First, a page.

Keeping your audience safe.

Depending on who you talk to, SXSW may have hit its own critical mass sometime in the past few years. From talking to folks who went this year, some of the best stuff was actually happening at many of the unsanctioned events, house concerts, and impromptu gatherings away from the main event venues. And that seems to hold true, whether you went to the film, the music, or the interactive portions of the festival.

A festival this big becomes a microcosm for what's going on with the creative community as a whole. That's why it's troubling to hear so many reports of violence, accidents, and other careless behavior coming from Austin this March:

  • The lead singer of one band, apparently provoked by abusive crowd members, started hurling punches at the audience.

  • Unauthorized camera equipment squeezed into one venue injured four audience members at Stubbs' BBQ.

  • Fans locked out from an already over-capacity free show injured themselves trying to climb security fences.

It's often up to a band's manager to make sure that road teams and performers think about audience safety. I've watched managers prevent their clients from making drastic mistakes ranging from drinking too much (or at all) before a show, all the way to setting off live fireworks during the stage. Admittedly, some managers approach these challenges from a fear of getting fined instead of from a place of genuine concern. Yet, every year, we hear more stories of situations where bands and managers placed their own egos ahead of common sense.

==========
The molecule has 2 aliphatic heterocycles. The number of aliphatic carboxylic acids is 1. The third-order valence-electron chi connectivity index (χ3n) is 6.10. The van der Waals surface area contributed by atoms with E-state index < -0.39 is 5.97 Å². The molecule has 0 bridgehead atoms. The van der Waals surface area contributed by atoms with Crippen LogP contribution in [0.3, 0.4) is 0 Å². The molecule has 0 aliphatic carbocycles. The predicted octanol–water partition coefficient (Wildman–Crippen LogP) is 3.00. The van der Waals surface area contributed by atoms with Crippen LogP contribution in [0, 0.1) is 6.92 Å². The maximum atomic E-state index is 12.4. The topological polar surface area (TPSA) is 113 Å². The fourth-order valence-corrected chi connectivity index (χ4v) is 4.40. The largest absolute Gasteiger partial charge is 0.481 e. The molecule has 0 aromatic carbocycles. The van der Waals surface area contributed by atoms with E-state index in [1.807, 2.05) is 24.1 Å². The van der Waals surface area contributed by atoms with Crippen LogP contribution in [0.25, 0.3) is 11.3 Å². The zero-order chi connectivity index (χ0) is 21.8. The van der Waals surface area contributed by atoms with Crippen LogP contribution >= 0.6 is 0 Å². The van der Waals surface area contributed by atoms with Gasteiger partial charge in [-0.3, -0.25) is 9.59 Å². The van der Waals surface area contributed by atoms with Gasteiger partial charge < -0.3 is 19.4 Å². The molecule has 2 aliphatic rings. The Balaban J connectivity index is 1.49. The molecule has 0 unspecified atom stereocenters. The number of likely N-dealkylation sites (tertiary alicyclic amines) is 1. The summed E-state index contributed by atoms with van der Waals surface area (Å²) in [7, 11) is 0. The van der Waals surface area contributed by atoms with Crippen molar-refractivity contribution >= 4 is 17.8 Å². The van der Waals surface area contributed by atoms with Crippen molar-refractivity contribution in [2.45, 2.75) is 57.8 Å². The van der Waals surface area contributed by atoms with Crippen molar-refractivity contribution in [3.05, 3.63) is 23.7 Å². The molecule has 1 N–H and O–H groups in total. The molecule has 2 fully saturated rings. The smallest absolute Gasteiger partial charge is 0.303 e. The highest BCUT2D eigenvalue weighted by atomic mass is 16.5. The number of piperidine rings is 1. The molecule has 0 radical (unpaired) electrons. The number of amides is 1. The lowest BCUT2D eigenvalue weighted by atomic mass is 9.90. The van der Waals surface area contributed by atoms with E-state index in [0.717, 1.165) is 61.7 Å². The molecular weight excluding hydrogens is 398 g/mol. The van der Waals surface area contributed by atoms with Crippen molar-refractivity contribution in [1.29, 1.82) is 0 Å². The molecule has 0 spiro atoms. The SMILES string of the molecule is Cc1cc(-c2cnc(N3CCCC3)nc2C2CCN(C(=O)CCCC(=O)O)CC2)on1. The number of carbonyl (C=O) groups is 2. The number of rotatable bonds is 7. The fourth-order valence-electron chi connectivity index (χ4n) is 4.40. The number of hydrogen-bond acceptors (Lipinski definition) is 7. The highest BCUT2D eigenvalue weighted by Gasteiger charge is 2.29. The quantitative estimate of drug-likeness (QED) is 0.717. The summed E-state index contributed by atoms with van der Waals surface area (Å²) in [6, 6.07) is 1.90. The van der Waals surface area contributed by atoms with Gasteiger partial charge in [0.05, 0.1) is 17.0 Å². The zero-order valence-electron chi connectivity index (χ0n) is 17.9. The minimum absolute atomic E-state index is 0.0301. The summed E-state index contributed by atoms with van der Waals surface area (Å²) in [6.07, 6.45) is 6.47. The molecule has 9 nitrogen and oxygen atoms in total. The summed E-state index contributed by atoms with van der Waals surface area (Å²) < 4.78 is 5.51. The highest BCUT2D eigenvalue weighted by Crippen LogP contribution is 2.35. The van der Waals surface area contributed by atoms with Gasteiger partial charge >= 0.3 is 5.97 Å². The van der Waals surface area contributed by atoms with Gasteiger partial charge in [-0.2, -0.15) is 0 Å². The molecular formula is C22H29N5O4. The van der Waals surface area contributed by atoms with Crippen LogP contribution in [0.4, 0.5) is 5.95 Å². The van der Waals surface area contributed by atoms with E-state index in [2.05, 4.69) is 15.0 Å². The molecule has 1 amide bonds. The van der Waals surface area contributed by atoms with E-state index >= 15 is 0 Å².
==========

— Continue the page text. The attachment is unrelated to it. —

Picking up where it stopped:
As an artist or a music management professional, you're the last (and only) line of defense when it comes to ensuring the safety of your audience. If a talent buyer or a venue operator says "you can't do that," look past your frustration and understand how skirting the rules might result in real pain for people who really just want to hear great music. Challenge yourself to become a better performer: you can pull off a great gig without the special gear that terrifies the house engineer.

Take care of your people, and you'll never have to worry about filtering your career through pain and regret.